We need to admit that we can’t do it all and that we need help. And that goes for everything from grilling hot dogs to grieving the death of a loved one and all that is in between. And yet we still fight it, don’t we? I know I do. Oh, of course I pray every day and attend Mass, but when it comes to certain things in my life, I frequently find myself saying, “That’s okay, I got this one, God.” That is, if I say anything at all because usually I’m trudging forward, head-down, full-steam with blinders on, and the result is something along the lines of burnt hot dogs. (Perhaps I’ve worn out that analogy?)

St. Ignatius once said, “Work like everything depends on you, pray like everything depends upon God,” and I think that’s a pretty accurate summary of what a radical dependence upon God looks like. We don’t stop doing the footwork, but we do stop trying to control the results. We are in a continual conversation with God, who is always leading the way. And that is the thing — we’ve got to remember who is God and who is God’s creation. That is, we’re not in charge.

Deeper dependence on God

The Fourth of July might be the biggest secular holiday in the United States (I say “might” because I got that information off the Internet), but it offers us the opportunity to take a step back from our busy worlds of making things happen, doing everything, and fixing it all, to pause for a moment and commit (or recommit as the case may be) to a deeper dependence upon God.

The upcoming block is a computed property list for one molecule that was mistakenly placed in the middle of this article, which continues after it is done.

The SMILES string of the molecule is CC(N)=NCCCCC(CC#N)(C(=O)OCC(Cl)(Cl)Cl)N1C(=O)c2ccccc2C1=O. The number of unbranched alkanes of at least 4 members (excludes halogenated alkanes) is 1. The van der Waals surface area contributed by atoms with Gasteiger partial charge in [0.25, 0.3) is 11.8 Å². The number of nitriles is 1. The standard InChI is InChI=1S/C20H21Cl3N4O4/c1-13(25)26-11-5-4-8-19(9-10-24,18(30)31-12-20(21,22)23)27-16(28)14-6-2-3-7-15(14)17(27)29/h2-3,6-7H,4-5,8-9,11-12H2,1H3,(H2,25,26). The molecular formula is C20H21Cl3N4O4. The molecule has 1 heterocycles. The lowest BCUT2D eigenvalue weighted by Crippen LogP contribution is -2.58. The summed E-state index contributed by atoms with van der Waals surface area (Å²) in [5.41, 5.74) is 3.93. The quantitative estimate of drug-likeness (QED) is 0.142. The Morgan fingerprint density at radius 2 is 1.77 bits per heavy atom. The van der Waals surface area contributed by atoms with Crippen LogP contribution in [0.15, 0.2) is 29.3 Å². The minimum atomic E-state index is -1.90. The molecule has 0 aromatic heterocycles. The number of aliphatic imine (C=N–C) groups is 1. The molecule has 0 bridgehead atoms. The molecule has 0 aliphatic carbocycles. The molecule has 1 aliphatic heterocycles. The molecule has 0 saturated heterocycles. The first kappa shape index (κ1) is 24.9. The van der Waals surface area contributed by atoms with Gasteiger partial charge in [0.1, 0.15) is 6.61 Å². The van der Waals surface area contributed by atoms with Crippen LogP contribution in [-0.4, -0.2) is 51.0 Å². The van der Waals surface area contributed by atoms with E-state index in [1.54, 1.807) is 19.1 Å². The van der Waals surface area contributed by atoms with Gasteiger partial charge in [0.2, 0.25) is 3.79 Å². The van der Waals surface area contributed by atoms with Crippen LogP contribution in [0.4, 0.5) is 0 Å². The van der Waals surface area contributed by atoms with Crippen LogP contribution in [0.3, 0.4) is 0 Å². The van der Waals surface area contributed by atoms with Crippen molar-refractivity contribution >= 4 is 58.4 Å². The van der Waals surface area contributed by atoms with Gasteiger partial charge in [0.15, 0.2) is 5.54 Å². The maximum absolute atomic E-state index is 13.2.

And really, what better time is there to surrender to God than Independence Day? And no, I’m not joking, because when is there a better time to recognize God’s loving activity in our life and our world than while gathered with friends and family? What better time to recognize God’s immanence and glory than while watching in awe as a shower of red, white and blue flashes across a pitch black sky? What better way to appreciate how God provides for us than while inhaling the smoky, sumptuous aromas off the grill?

Yes, God’s in the thick of it all and is inviting us to move closer, to let go of the reins, and to let God take care of things. It’s a pretty nutty idea, this whole dependence on God thing. It goes against the grain of all we are taught to value, and yet as has been proven time and again, from the disciples through the saints, it is in this dependence that the greatest strength of all is found.

The Author : Jake Martin, SJ
Jake Martin, SJ, is a comedian and writer. He is a regular contributor to America Magazine and is currently studying theology in Berkeley, California.
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  • DHFabian

    The hard part isn’t only that we refuse to aid our own poor while providing massive amounts of foreign aid, but that we are so comfortable in our hatred toward our poor. They are our scapegoats, and the more insecure a society, the more it relies on a scapegoat that can’t fight back. This contempt for the poor has been toxic — especially for those who are most filled with contempt. Our treatment of our poor does, indeed, define us as a people.